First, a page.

Breaking the silence after 9/11

Illustration: Vinnie Neuberg

Illustration: Vinnie Neuberg

My goal was to get my phone upgraded and walk home. I no longer took subways. I was too afraid. I saw a brown-skinned man turn around and look at me. He crooked his head and tilted his body closer to mine. I felt nervous. Why was he coming toward me?

If you were in New York during 9/11 you remember the eerie days that followed the horrific attack. The smell of burned ashes still wafted in the wind. No one yelled. No sirens blared, just the deafeningly loud footsteps of people passing by. It was on those days I felt the most anxious.

I was in downtown Brooklyn during the aftermath. I joined the mobs of people desperate to get new cell phones. We wanted to ensure that we’d always have a way to connect with our loved ones, to never be out of touch or reliant on the long lines for pay phones again.


He was still staring at me. I thought of the news, all those fearful citizens attacking innocent people now, especially those who looked like him. I wasn’t going to be that person. I wasn’t broken.

 


As I walked toward the Sprint store, I heard sobs from a person walking by. I wanted to console them, but couldn’t.

I thought back to volunteering at the local fire house just days before, how the tall handsome fireman with the blue eyes fell apart in my arms screaming, “My brothers are gone. “ I was convinced that if I let go, this strong man would perish.

He was still staring at me. I thought of the news, all those fearful citizens attacking innocent people now, especially those who looked like him. I wasn’t going to be that person. I wasn’t broken.

Then, he slowly approached me. He was clean-shaven and dressed in khakis and a button down shirt. He had a soft, friendly smile, which made me feel oddly at ease. But still a part of me began to shake inside.


Even before the attack, I didn’t tell people where I lived. I was a New Yorker.

 


He began to speak. He had a slight accent but I could not detect from where.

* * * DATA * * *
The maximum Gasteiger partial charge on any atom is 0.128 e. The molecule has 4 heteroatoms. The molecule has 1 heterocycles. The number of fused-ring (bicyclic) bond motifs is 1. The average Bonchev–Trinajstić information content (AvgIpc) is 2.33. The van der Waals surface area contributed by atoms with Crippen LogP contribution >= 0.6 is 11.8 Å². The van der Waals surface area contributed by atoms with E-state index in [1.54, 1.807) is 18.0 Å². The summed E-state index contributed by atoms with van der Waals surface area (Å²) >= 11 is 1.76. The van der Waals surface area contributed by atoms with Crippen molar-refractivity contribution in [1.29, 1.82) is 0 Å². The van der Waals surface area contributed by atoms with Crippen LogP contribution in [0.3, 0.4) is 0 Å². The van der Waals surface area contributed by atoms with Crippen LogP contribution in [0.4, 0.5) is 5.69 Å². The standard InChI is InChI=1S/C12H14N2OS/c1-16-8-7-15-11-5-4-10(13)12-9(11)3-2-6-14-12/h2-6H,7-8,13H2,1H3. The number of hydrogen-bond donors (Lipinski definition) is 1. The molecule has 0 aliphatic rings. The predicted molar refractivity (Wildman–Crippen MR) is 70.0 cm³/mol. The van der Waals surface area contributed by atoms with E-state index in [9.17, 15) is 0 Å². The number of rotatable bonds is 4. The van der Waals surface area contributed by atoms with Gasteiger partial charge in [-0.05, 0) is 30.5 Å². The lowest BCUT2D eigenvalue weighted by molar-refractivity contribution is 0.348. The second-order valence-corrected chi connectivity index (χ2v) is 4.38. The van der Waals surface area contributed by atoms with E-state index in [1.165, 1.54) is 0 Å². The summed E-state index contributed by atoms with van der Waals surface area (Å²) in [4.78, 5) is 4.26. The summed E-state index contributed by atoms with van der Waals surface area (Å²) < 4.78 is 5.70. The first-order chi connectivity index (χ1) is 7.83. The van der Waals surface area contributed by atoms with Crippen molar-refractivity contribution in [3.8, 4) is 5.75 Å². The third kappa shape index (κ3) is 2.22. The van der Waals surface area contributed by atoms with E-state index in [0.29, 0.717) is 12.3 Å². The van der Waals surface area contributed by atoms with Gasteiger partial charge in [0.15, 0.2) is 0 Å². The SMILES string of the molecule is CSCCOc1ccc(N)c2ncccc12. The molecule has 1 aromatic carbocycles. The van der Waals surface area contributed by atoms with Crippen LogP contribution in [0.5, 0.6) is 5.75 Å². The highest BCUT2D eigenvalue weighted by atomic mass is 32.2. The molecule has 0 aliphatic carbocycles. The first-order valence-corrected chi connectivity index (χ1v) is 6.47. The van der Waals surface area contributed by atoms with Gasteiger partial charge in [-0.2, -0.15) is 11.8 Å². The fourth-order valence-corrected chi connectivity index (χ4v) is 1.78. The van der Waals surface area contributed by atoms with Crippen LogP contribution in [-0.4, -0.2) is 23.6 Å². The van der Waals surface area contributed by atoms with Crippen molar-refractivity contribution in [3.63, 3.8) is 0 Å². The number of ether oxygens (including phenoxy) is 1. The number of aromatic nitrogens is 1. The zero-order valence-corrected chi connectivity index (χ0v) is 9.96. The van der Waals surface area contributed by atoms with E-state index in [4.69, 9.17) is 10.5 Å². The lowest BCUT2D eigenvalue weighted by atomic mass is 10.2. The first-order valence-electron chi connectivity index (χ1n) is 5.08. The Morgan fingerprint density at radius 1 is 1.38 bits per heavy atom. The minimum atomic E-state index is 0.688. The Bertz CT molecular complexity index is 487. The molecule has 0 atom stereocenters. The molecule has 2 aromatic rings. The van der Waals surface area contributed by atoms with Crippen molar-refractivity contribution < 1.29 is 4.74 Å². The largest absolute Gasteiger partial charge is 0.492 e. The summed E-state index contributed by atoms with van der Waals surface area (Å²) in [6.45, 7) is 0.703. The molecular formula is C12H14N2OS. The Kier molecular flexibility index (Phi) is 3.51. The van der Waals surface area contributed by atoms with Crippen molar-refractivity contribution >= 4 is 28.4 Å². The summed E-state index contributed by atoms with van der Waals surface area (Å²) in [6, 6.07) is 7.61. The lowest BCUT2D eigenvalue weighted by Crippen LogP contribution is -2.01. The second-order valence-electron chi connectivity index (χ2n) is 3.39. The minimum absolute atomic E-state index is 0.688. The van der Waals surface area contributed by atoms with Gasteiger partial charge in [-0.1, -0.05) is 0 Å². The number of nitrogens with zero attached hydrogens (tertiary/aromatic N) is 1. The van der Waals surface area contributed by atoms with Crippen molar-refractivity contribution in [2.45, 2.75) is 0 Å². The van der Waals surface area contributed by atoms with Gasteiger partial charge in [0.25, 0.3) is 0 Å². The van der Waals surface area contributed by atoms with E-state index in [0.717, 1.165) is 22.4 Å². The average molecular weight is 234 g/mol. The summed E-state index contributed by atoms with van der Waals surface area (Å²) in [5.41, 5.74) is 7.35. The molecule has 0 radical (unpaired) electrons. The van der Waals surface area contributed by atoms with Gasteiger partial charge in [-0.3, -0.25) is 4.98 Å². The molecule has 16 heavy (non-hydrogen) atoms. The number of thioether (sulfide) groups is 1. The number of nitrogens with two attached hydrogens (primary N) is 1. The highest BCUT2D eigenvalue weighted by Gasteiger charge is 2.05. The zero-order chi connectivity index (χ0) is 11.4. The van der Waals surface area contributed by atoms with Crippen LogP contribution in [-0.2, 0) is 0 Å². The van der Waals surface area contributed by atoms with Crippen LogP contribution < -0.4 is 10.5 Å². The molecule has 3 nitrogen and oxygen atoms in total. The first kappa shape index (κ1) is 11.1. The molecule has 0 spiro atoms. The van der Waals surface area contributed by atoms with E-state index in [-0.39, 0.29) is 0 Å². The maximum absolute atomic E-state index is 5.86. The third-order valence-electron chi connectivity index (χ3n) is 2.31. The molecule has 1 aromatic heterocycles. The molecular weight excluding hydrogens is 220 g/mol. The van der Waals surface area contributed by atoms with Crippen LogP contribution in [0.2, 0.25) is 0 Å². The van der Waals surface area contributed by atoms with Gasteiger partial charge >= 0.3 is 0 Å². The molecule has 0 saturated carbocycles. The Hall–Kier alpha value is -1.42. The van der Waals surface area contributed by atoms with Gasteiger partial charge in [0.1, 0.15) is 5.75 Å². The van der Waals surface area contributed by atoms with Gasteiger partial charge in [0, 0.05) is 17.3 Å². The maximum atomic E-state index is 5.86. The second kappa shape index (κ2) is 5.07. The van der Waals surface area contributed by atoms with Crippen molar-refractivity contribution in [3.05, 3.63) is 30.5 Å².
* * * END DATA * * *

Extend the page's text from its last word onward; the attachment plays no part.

“Where’re you from?” he asked.

I hesitated and then answered. “Brooklyn,” I said.

“But, where? Where do you live?” He asked.

“I live here,” I said nervously.

Even before the attack, I didn’t tell people where I lived. I was a New Yorker. He squinted his eyes while his smile grew.

“You’re not from another place? Not from Ditmas?”

I was. How did he know? Did I actually know him?

My shoulders began to uncoil.

“We had a store on Coney Island Avenue. Didn’t you used to go there?” he asked.

And then my heart sank. I knew exactly who he was. His hair was gray but his warm face still the same.

“Yes, I remember, you used to let me buy cigarettes,” I said.

“You came in every day, I watched you grow up,” he said proudly.


I wanted to hug him and thank him for letting me buy Benson and Hedges Deluxe Ultra-Light Menthols and throwing in free candy sometimes just because he was nice. 

 


He was the owner of the bodega around the corner from my house. This man I hadn’t recognized had watched me grow from a child in an angry teenager, to now a thirty-year-old woman.

“How’s your family?” he asked.

“They’re well. We moved though,”

“Me too,” he said. And gestured to the block we were standing on, one of the most expensive in Brooklyn.

I wanted to hug him and thank him for letting me buy Benson and Hedges Deluxe Ultra-Light Menthols and throwing in free candy sometimes just because he was nice. I wanted to tell him, that I almost didn’t say hello to him, because I was frightened and foolish.

Instead, we grasped hands for what felt like infinity. In that exchange I felt both his love and his fear.

“Be well,” he said.

“You too,” I said meaning it more than usual.

For that minute the silence was broken. There we stood, two New Yorkers. United.